The Sugarland “bible,” steel-bound to protect it from batter splatters and packed with Sugarland-developed and Sugarland-tested recipes, shown in its natural environment.

First came the Herculean task of scaling down the recipe from a bakery-sized full sheet pan to a wee 9×9, converting ounces and grams to cups and teaspoons in the process.  While I consider myself fairly adept with numbers I was an English major for a reason. Fortunately, after observing Katrina deftly slicing quantities in half and half again, converting ounces to teaspoons in her head before I could blink, I firmly believe she truly could convert recipes in her sleep.  After a few swift calculations I left with the raw script I needed to try and recreate the work of Sugarland’s kitchen in my own tiny rental kitchen.

It’s a technically simple recipe and one well suited to home bakers, but that didn’t stop me from taking three solid tries to produce bars which came close to the ones we sell at the store.  Owing more to the pound-plus of butter in the recipe than to my culinary abilities, my first attempt turned out reasonably tasty bars but with a disappointingly soggy crust, therefore losing more than half of the appeal of the bars for me. I attributed this first failure to the difference between Sugarland’s beautifully calibrated convection ovens (an oven fitted with a fan which ensures that the heat circulates evenly throughout and the entire oven stays at the same temperature) and my electrical unit circa 1985.

Oh, you beautiful Blodgett, you, if I could have just one of you in my kitchen I would be so happy….

I took them to a Labor Day cookout and they were gobbled up and raved about but I definitely played the part of the perfectionist chef when I insisted that they “didn’t turn out quite right.” On my second attempt I cranked the oven up and baked the bars dangerously longer than the just-a-hint-of-golden-brown at which I usually take shortbread out of the oven, turned out a crisp crust all right but I also managed to turn the caramel in the bars themselves into a slab of cement.

Even the caramel itself is a simple stovetop caramel which therefore doesn’t need to be baked until it looks like a fully cooked pecan pie, thus the cement.  My third attempt, you’ll be happy to know, turned out a reasonable approximation of our pecan caramel bars: smooth, unctuous filling (there it is!), perfectly crisp crust, and crispy crunchy pecans galore.  They definitely aren’t quite as good as ours, but until I move into the Sugarland kitchen and hire one of our bakers as my personal chef, I think it’s as close as I’m going to get.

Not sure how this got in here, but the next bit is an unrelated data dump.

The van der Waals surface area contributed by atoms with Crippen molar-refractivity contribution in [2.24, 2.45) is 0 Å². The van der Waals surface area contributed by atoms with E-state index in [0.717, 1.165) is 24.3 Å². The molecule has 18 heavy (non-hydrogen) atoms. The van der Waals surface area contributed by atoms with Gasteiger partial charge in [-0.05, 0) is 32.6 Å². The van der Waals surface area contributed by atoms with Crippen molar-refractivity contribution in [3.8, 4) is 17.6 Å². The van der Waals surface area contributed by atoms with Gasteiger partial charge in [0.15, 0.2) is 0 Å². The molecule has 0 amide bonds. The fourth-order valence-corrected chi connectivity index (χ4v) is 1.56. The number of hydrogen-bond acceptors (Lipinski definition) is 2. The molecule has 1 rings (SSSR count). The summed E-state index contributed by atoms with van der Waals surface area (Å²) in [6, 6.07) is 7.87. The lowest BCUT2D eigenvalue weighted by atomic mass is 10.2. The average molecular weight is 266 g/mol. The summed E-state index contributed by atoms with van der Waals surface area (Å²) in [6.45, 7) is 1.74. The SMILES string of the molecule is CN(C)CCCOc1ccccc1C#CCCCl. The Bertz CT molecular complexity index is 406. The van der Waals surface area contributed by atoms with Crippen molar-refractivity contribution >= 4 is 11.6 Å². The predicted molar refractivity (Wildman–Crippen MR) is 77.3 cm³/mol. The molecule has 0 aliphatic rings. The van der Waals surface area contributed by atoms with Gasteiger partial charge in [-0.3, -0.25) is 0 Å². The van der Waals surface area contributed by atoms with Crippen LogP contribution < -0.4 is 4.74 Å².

House wedding not your style? Think again.

You obviously haven’t seen some of the houses in the Triangle. Not private McMansions, mind you, but beautifully restored, one of a kind homes available to rent.  One of the fun perks of my job (besides ginger fig cupcakes and Chai lattes at 3 in the afternoon) is visiting wedding venues in the Triangle area and imagining all the wedding possibilities in the wide array of spaces. An eligible young lady like myself just can’t help it sometimes.  Recently I have had the opportunity of visiting several houses-turned-wedding venues which offer something a little bit like home for out of town guests and their hosts alike.

Rock Quarry Farm is one such space, definitely a hidden gem located on that long lonely portion of Hwy 54W stretching all the way to Greensboro.

When I lived in Carrboro I loved ambling down that stretch of road because in twenty minutes of driving I could feel like I was hours away in Everetts or Alligator or Lizard Lick (it’s true! Google map it!). Those are just a few of the towns I passed on my way to the Outer Banks this past weekend which I had never heard of before and I can’t imagine I would hear anytime in the near future. Don’t let Rock Quarry farm’s bare-bones website or lone exterior shot fool you: the unassuming exterior belies a beautifully-apportioned interior that looks like a cross between a Country Living and a Better Homes and Gardens photo shoot.  With a good selection of outdoor space in addition to the bed and breakfast portion of the house, Rock Quarry Farm offers a mix of space for your event which may prove ideal for some brides’ visions.

The Rigmor House is another beautiful and seldom-visited location, a situation which its owners and staff are working hard to remedy.